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  1.11. Trap 2: The Hero Trap (6 min.)

Whenever we talk to students, executives, and entrepreneurs about what it takes to be an entrepreneur, we always hear the same list of qualities: passion, determination, vision, and so forth. In many ways they are right - entrepreneurship does require all these qualities. The problem, however, is that when we actually look at startups, we find that passionate, determined, visionary entrepreneurs lead startups to failure more than they lead startups to success.

If you don't believe that passion and determination can lead you into a trap, take the example of Albert Einstein, the most well-known scientist of our generation. When Einstein published his general theory of relativity in 1916, he believed that the universe was static, so he incorporated a "cosmological constant" to make his theory work. Einstein stood doggedly by his theory for several years, rejecting the work of Alexander Friedmann in 1922 and Georges Lemaitre in 1927, which suggested that the universe is expanding.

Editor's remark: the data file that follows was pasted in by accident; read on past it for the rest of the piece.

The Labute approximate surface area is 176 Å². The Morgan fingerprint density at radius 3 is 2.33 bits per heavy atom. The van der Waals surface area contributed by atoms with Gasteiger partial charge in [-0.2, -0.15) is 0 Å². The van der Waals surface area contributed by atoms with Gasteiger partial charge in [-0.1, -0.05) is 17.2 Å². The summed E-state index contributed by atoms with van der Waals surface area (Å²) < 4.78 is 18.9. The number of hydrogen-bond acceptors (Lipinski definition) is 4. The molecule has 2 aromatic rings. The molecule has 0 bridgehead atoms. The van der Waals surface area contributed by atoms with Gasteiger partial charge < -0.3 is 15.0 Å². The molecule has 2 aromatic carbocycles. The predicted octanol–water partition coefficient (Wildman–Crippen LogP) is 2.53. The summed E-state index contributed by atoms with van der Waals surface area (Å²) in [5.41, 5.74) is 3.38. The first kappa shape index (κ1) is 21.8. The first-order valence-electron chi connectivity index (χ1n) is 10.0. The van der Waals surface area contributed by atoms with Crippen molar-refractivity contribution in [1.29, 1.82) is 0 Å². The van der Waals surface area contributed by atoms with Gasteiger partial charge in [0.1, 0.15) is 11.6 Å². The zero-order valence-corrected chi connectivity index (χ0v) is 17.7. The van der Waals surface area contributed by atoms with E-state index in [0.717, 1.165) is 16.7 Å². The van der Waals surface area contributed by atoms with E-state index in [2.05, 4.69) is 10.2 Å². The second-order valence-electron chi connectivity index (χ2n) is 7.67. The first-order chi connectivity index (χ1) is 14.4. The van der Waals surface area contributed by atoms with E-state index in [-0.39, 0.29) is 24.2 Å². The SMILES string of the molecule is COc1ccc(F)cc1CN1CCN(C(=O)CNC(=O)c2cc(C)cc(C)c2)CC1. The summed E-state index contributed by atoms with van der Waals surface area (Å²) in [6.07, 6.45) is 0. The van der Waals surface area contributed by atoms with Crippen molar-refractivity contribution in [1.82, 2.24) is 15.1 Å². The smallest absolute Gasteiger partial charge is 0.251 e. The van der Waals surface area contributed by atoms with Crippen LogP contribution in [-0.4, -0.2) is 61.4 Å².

Finally, in 1929, when Edwin Hubble demonstrated that the universe is expanding, Einstein realized that, in fact, his general theory of relativity actually implied that the universe was dynamic (i.e., expanding). Admitting that the cosmological constant was wrong, he called his dogged determination the "greatest blunder" of his life. In the end, Einstein's conviction that he had all the answers cost him the discovery of a groundbreaking insight - the universe is expanding.

(See Nail It Then Scale It, pgs. 4-8)